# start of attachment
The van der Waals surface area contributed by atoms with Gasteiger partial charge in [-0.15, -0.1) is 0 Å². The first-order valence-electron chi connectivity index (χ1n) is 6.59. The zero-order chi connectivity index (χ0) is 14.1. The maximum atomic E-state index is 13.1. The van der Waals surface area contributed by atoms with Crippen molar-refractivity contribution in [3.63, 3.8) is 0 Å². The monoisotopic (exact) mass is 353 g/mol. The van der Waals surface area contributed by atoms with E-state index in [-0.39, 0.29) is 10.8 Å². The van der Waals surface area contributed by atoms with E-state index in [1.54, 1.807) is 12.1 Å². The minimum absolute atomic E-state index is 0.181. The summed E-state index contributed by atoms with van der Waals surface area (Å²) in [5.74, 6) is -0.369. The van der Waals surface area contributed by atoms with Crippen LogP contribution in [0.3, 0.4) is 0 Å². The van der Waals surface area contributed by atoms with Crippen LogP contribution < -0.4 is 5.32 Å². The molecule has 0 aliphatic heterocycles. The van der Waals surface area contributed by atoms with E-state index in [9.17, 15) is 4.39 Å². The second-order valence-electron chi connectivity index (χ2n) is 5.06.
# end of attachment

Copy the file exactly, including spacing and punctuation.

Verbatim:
The van der Waals surface area contributed by atoms with Gasteiger partial charge in [-0.15, -0.1) is 0 Å². The first-order valence-electron chi connectivity index (χ1n) is 6.59. The zero-order chi connectivity index (χ0) is 14.1. The maximum atomic E-state index is 13.1. The van der Waals surface area contributed by atoms with Crippen molar-refractivity contribution in [3.63, 3.8) is 0 Å². The monoisotopic (exact) mass is 353 g/mol. The van der Waals surface area contributed by atoms with E-state index in [-0.39, 0.29) is 10.8 Å². The van der Waals surface area contributed by atoms with E-state index in [1.54, 1.807) is 12.1 Å². The minimum absolute atomic E-state index is 0.181. The summed E-state index contributed by atoms with van der Waals surface area (Å²) in [5.74, 6) is -0.369. The van der Waals surface area contributed by atoms with Crippen LogP contribution in [0.3, 0.4) is 0 Å². The van der Waals surface area contributed by atoms with Crippen LogP contribution < -0.4 is 5.32 Å². The molecule has 0 aliphatic heterocycles. The van der Waals surface area contributed by atoms with E-state index in [9.17, 15) is 4.39 Å². The second-order valence-electron chi connectivity index (χ2n) is 5.06.